The thing I don't dig is the whole "first to reach 270" electoral votes and you win process.

Maybe my math is flawed...it's early, and my brain is still playing catchup with the rest of me, and perhaps the process doesn't numerically support such a possibility....suppose Obama reached 270 first, as he did, but then when the rest of the count comes in, and Romney actually came out ahead? What message does that send to voters?

"Well, sorry your votes don't count once we get past 270. Thanks for voting, but your voice stopped being heard once we hit the benchmark....suckers!"

That's the impression that I get. If this is wrong, I'm sorry, but this is why I didn't vote for either idiot (Romney or Obama). I don't like voting for the lesser of two evils, or, in the end, being told that my vote didn't count for S***!
I think the problem you refer has nothing to do with "getting more than half of the electoral votes implies victory" but with the constant polling DURING election day, i.e. based on some data it is PROJECTED that a certain state is won by candidate A or B but the votes have not been counted yet and people are still voting.
As a consequence of this abundance of polls some people might treat them as actual results and you might get self-fulfilling prophecy effects ... which is why the polls have partly been politicized, i.e. party apparatchiks want the polls to favour their candidate as some people might think "OK, A has already won so voting for B is pointless and I will stay at home".
This also has an influence upon third-party candidates with people following the notion that "these guys do not stand a chance of winning anyway so why vote for them" which ignores that this notion is based upon your expectations of what other people do, to vote for the two major candidates (respectively in the case of polls how many votes they most likely get). But if everybody thinks like this it is perfectly natural that only the two major candidates win!

The trick is to stop thinking strategically, to not care about what other people do and vote for whom you consider to be the best candidate. Like you did.
I recently had a similar debate with a friend who said that he will vote for a particular candidate/party in order to induce a change of government while I said that I will vote for a minor party because their platform is far better and that I do not care about whether it is strategically wise to do so or whether this choice makes it more likely that there will be a new chancellor.
It is basically a trade-off between being pragmatic or principled.

Last edited by horatio : 11-09-2012 at 08:38 AM.
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  #17  
Old 11-09-2012, 11:02 AM
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The problem with third party candidates in this country is that they get almost zero support. They get no electoral college votes whatsoever. The best bet in this country is usually to try and get change within the two existing parties.

An example of that is The Tea Party's influence on the 2010 midterms. Love them or hate them, you couldn't ignore them. They influenced policy of the Republican party. That's the best strategy for any group that wants their voices heard.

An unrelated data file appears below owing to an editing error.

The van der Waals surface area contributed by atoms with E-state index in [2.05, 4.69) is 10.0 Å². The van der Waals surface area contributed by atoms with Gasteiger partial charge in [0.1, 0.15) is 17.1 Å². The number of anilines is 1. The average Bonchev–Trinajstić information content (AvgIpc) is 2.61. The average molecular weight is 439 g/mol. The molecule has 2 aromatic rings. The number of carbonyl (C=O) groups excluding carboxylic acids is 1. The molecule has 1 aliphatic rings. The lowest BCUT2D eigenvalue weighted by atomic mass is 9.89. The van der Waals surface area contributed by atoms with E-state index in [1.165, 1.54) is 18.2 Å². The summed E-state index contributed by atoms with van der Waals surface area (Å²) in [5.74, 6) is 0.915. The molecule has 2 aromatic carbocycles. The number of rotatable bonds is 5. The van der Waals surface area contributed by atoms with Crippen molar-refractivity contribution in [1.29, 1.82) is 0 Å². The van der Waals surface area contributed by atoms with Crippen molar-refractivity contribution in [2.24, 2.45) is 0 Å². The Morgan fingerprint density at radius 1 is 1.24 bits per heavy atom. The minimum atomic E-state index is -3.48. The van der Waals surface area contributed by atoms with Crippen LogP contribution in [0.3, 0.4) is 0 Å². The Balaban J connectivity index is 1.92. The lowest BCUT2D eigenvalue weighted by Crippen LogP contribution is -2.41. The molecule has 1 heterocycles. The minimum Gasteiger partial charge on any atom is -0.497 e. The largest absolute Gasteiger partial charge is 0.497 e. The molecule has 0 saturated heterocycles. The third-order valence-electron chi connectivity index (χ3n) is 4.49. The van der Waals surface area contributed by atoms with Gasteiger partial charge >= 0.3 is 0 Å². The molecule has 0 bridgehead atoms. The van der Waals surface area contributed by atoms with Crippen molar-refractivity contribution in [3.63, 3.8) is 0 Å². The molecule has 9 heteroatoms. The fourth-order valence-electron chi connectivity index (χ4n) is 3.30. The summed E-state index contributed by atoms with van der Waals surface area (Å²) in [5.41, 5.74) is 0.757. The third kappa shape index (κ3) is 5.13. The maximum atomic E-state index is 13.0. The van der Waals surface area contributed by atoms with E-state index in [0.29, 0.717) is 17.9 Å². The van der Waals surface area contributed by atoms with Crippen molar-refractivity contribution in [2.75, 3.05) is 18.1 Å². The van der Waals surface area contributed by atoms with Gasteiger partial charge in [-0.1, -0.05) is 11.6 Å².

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  #18  
Old 11-09-2012, 11:15 AM
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The interesting thing about the Tea Party is whether they influenced the Republican Party in a way that harmed it in the election?

To the outside observer that element within the party once risen expended millions of dollars and spent the better part of two years (although 4 overall) trying to force the party further Right and to make absolutely sure Obama became a one term president because of their naked feelings on him. And they failed. There's no two ways about it. They failed in their mission. Why?

That suggests they weren't as appealing as they think they were and if the Republican Party wants to look at itself in the wake of their result maybe veering so far over backfired on them a little. So, yes, you can force a change in the main party. But you still can't always get what you want. Because of the voters.

Anyways, how's the weather out your way now? Hadn't seen you around for a couple.
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  #19  
Old 11-09-2012, 11:48 AM
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I think that the Republican party failed because they aren't selling themselves to a wide enough demographic, the white male vote isn't enough to win on anymore. I think there is a large pool of untapped voters out there that would go for a small government, fiscally conservative message that is socially liberal. I think that is the future for the Republican party if they want to compete in the 21st century. I think they need to do a better job courting non white demographics. I also think that Romney was just not a strong candidate, I felt that way from the beginning. A guy like Chris Christie would have won, I think. The republicans botched an opportunity here, a bad economy usually spells doom on the incumbent.

As far as weather, everything is fine where I am. We came out of Sandy OK here, I lost power for around 30 hours or so. Nothing compared to what some are going through. I'm pretty far inland though.
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  #20  
Old 11-09-2012, 12:49 PM
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Actually, it was probably closer to 40 hours that my power was out, but still. That's nothing compared to what people closer to the shore or in places like Staten Island are going through. Those places are like a war zone, complete with gas rationing. We got our cars filled up before the storm hit.